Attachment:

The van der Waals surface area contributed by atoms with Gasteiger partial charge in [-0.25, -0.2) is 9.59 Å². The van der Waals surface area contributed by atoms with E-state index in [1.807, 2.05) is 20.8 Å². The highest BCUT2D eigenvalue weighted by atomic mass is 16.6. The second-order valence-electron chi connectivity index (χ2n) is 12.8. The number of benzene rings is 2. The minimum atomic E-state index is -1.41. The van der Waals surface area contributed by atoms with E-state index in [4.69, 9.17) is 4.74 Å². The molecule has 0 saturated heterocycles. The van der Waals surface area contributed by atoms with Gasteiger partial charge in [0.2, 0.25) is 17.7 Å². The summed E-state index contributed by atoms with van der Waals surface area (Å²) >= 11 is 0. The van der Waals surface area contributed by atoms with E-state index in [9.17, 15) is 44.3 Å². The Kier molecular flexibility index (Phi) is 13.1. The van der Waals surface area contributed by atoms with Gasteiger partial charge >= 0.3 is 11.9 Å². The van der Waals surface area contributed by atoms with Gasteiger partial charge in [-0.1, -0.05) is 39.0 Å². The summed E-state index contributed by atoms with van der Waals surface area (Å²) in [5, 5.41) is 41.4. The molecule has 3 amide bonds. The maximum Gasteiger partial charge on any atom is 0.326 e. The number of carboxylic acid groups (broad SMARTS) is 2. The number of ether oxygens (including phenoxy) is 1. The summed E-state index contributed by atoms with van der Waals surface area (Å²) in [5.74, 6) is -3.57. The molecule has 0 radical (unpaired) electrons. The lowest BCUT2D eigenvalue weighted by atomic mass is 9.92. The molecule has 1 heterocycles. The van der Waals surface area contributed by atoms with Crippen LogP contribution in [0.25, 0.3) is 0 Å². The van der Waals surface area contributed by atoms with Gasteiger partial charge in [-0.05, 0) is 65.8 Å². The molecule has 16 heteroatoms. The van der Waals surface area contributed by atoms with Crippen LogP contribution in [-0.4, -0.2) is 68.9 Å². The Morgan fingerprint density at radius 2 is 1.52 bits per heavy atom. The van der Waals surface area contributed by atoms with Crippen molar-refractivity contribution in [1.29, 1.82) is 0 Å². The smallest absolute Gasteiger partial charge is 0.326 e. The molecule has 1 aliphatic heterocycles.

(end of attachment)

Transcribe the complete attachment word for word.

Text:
The van der Waals surface area contributed by atoms with Gasteiger partial charge in [-0.25, -0.2) is 9.59 Å². The van der Waals surface area contributed by atoms with E-state index in [1.807, 2.05) is 20.8 Å². The highest BCUT2D eigenvalue weighted by atomic mass is 16.6. The second-order valence-electron chi connectivity index (χ2n) is 12.8. The number of benzene rings is 2. The minimum atomic E-state index is -1.41. The van der Waals surface area contributed by atoms with E-state index in [4.69, 9.17) is 4.74 Å². The molecule has 0 saturated heterocycles. The van der Waals surface area contributed by atoms with Gasteiger partial charge in [0.2, 0.25) is 17.7 Å². The summed E-state index contributed by atoms with van der Waals surface area (Å²) >= 11 is 0. The van der Waals surface area contributed by atoms with E-state index in [9.17, 15) is 44.3 Å². The Kier molecular flexibility index (Phi) is 13.1. The van der Waals surface area contributed by atoms with Gasteiger partial charge >= 0.3 is 11.9 Å². The van der Waals surface area contributed by atoms with Gasteiger partial charge in [-0.1, -0.05) is 39.0 Å². The summed E-state index contributed by atoms with van der Waals surface area (Å²) in [5, 5.41) is 41.4. The molecule has 3 amide bonds. The maximum Gasteiger partial charge on any atom is 0.326 e. The number of carboxylic acid groups (broad SMARTS) is 2. The number of ether oxygens (including phenoxy) is 1. The summed E-state index contributed by atoms with van der Waals surface area (Å²) in [5.74, 6) is -3.57. The molecule has 0 radical (unpaired) electrons. The lowest BCUT2D eigenvalue weighted by atomic mass is 9.92. The molecule has 1 heterocycles. The van der Waals surface area contributed by atoms with Crippen LogP contribution in [0.25, 0.3) is 0 Å². The van der Waals surface area contributed by atoms with Gasteiger partial charge in [-0.05, 0) is 65.8 Å². The molecule has 16 heteroatoms. The van der Waals surface area contributed by atoms with Crippen LogP contribution in [-0.4, -0.2) is 68.9 Å². The Morgan fingerprint density at radius 2 is 1.52 bits per heavy atom. The van der Waals surface area contributed by atoms with Crippen molar-refractivity contribution in [1.29, 1.82) is 0 Å². The smallest absolute Gasteiger partial charge is 0.326 e. The molecule has 1 aliphatic heterocycles.